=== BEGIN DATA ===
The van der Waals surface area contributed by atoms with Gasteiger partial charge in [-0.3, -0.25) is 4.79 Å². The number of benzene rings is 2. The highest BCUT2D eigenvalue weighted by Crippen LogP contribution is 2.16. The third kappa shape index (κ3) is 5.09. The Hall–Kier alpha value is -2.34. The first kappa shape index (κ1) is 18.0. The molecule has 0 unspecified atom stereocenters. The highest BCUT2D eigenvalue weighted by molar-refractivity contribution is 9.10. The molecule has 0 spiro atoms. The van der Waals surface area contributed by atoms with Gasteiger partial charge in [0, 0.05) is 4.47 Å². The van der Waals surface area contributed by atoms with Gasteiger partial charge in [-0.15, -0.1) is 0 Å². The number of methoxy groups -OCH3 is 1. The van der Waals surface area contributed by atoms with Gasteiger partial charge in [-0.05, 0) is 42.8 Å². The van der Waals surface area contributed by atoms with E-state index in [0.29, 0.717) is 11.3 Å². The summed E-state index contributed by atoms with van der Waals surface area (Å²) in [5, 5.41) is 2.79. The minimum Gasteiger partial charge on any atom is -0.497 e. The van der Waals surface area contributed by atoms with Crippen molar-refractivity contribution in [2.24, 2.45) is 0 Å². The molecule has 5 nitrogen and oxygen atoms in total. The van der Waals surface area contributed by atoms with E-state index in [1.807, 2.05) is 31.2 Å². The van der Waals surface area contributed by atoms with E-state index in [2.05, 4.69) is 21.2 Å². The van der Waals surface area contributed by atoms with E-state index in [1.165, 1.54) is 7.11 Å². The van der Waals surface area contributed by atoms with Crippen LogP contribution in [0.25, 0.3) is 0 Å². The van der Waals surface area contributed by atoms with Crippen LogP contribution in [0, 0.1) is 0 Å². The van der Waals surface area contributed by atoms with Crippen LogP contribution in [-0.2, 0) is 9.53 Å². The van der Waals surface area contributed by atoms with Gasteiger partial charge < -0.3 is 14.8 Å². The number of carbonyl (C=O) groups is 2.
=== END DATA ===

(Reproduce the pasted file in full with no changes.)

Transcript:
The van der Waals surface area contributed by atoms with Gasteiger partial charge in [-0.3, -0.25) is 4.79 Å². The number of benzene rings is 2. The highest BCUT2D eigenvalue weighted by Crippen LogP contribution is 2.16. The third kappa shape index (κ3) is 5.09. The Hall–Kier alpha value is -2.34. The first kappa shape index (κ1) is 18.0. The molecule has 0 unspecified atom stereocenters. The highest BCUT2D eigenvalue weighted by molar-refractivity contribution is 9.10. The molecule has 0 spiro atoms. The van der Waals surface area contributed by atoms with Gasteiger partial charge in [0, 0.05) is 4.47 Å². The van der Waals surface area contributed by atoms with Gasteiger partial charge in [-0.15, -0.1) is 0 Å². The number of methoxy groups -OCH3 is 1. The van der Waals surface area contributed by atoms with Gasteiger partial charge in [-0.05, 0) is 42.8 Å². The van der Waals surface area contributed by atoms with E-state index in [0.29, 0.717) is 11.3 Å². The summed E-state index contributed by atoms with van der Waals surface area (Å²) in [5, 5.41) is 2.79. The minimum Gasteiger partial charge on any atom is -0.497 e. The van der Waals surface area contributed by atoms with Crippen molar-refractivity contribution in [2.24, 2.45) is 0 Å². The molecule has 5 nitrogen and oxygen atoms in total. The van der Waals surface area contributed by atoms with E-state index in [1.807, 2.05) is 31.2 Å². The van der Waals surface area contributed by atoms with E-state index in [2.05, 4.69) is 21.2 Å². The van der Waals surface area contributed by atoms with E-state index in [1.165, 1.54) is 7.11 Å². The van der Waals surface area contributed by atoms with Crippen LogP contribution in [0.25, 0.3) is 0 Å². The van der Waals surface area contributed by atoms with Crippen LogP contribution in [0, 0.1) is 0 Å². The van der Waals surface area contributed by atoms with Crippen LogP contribution in [-0.2, 0) is 9.53 Å². The van der Waals surface area contributed by atoms with Gasteiger partial charge < -0.3 is 14.8 Å². The number of carbonyl (C=O) groups is 2.